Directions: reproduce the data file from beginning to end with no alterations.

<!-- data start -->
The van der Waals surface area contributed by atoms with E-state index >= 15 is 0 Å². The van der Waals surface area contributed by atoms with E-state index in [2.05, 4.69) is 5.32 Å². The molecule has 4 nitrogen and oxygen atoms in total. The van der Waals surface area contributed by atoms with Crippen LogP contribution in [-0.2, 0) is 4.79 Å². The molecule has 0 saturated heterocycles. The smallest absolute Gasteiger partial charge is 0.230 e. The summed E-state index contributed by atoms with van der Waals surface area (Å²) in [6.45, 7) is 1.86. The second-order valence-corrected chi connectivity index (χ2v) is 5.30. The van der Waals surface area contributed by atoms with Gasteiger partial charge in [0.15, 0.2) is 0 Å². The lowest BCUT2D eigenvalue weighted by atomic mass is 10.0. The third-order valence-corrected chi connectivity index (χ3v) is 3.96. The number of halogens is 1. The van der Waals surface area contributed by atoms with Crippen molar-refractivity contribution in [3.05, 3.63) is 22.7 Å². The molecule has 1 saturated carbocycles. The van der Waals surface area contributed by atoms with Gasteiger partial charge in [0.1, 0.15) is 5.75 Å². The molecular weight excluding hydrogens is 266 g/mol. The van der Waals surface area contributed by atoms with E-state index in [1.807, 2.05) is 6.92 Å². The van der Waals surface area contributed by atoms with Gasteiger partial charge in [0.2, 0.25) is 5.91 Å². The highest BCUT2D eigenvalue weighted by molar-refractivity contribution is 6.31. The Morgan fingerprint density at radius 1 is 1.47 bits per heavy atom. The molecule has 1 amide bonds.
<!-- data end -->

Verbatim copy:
The van der Waals surface area contributed by atoms with E-state index >= 15 is 0 Å². The van der Waals surface area contributed by atoms with E-state index in [2.05, 4.69) is 5.32 Å². The molecule has 4 nitrogen and oxygen atoms in total. The van der Waals surface area contributed by atoms with Crippen LogP contribution in [-0.2, 0) is 4.79 Å². The molecule has 0 saturated heterocycles. The smallest absolute Gasteiger partial charge is 0.230 e. The summed E-state index contributed by atoms with van der Waals surface area (Å²) in [6.45, 7) is 1.86. The second-order valence-corrected chi connectivity index (χ2v) is 5.30. The van der Waals surface area contributed by atoms with Gasteiger partial charge in [0.15, 0.2) is 0 Å². The lowest BCUT2D eigenvalue weighted by atomic mass is 10.0. The third-order valence-corrected chi connectivity index (χ3v) is 3.96. The number of halogens is 1. The van der Waals surface area contributed by atoms with Crippen molar-refractivity contribution in [3.05, 3.63) is 22.7 Å². The molecule has 1 saturated carbocycles. The van der Waals surface area contributed by atoms with Gasteiger partial charge in [0.1, 0.15) is 5.75 Å². The molecular weight excluding hydrogens is 266 g/mol. The van der Waals surface area contributed by atoms with E-state index in [1.807, 2.05) is 6.92 Å². The van der Waals surface area contributed by atoms with Gasteiger partial charge in [0.2, 0.25) is 5.91 Å². The highest BCUT2D eigenvalue weighted by molar-refractivity contribution is 6.31. The Morgan fingerprint density at radius 1 is 1.47 bits per heavy atom. The molecule has 1 amide bonds.